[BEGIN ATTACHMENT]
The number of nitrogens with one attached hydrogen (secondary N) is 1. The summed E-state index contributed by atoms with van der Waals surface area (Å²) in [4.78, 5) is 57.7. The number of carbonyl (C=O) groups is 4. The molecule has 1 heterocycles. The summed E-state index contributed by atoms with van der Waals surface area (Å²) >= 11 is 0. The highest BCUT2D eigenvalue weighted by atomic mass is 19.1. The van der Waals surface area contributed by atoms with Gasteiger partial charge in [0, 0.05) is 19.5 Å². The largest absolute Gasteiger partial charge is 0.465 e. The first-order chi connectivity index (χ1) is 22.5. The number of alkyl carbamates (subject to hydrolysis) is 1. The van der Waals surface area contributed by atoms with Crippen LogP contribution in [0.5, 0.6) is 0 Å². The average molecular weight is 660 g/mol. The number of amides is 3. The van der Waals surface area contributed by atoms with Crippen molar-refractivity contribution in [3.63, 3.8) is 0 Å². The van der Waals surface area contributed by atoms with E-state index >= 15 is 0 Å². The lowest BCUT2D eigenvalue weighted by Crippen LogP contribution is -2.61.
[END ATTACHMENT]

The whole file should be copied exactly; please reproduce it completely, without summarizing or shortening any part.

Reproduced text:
The number of nitrogens with one attached hydrogen (secondary N) is 1. The summed E-state index contributed by atoms with van der Waals surface area (Å²) in [4.78, 5) is 57.7. The number of carbonyl (C=O) groups is 4. The molecule has 1 heterocycles. The summed E-state index contributed by atoms with van der Waals surface area (Å²) >= 11 is 0. The highest BCUT2D eigenvalue weighted by atomic mass is 19.1. The van der Waals surface area contributed by atoms with Gasteiger partial charge in [0, 0.05) is 19.5 Å². The largest absolute Gasteiger partial charge is 0.465 e. The first-order chi connectivity index (χ1) is 22.5. The number of alkyl carbamates (subject to hydrolysis) is 1. The van der Waals surface area contributed by atoms with Crippen LogP contribution in [0.5, 0.6) is 0 Å². The average molecular weight is 660 g/mol. The number of amides is 3. The van der Waals surface area contributed by atoms with Crippen molar-refractivity contribution in [3.63, 3.8) is 0 Å². The van der Waals surface area contributed by atoms with E-state index >= 15 is 0 Å². The lowest BCUT2D eigenvalue weighted by Crippen LogP contribution is -2.61.